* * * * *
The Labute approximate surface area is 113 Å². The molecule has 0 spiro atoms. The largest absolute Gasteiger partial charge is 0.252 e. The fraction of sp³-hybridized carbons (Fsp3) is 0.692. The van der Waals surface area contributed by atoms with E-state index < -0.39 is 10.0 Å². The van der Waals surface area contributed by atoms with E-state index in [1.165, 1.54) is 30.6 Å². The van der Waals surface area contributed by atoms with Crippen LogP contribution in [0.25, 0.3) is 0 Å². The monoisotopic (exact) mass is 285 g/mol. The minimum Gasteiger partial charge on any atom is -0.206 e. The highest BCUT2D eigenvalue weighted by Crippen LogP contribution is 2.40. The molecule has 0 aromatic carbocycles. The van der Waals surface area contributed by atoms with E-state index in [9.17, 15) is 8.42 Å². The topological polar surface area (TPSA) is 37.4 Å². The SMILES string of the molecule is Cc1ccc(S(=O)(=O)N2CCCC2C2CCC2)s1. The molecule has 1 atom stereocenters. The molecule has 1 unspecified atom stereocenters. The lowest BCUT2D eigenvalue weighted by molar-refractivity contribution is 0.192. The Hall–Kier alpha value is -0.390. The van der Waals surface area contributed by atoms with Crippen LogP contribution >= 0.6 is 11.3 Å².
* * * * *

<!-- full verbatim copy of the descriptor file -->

The Labute approximate surface area is 113 Å². The molecule has 0 spiro atoms. The largest absolute Gasteiger partial charge is 0.252 e. The fraction of sp³-hybridized carbons (Fsp3) is 0.692. The van der Waals surface area contributed by atoms with E-state index < -0.39 is 10.0 Å². The van der Waals surface area contributed by atoms with E-state index in [1.165, 1.54) is 30.6 Å². The van der Waals surface area contributed by atoms with Crippen LogP contribution in [0.25, 0.3) is 0 Å². The monoisotopic (exact) mass is 285 g/mol. The minimum Gasteiger partial charge on any atom is -0.206 e. The highest BCUT2D eigenvalue weighted by Crippen LogP contribution is 2.40. The molecule has 0 aromatic carbocycles. The van der Waals surface area contributed by atoms with E-state index in [9.17, 15) is 8.42 Å². The topological polar surface area (TPSA) is 37.4 Å². The SMILES string of the molecule is Cc1ccc(S(=O)(=O)N2CCCC2C2CCC2)s1. The molecule has 1 atom stereocenters. The molecule has 1 unspecified atom stereocenters. The lowest BCUT2D eigenvalue weighted by molar-refractivity contribution is 0.192. The Hall–Kier alpha value is -0.390. The van der Waals surface area contributed by atoms with Crippen LogP contribution >= 0.6 is 11.3 Å².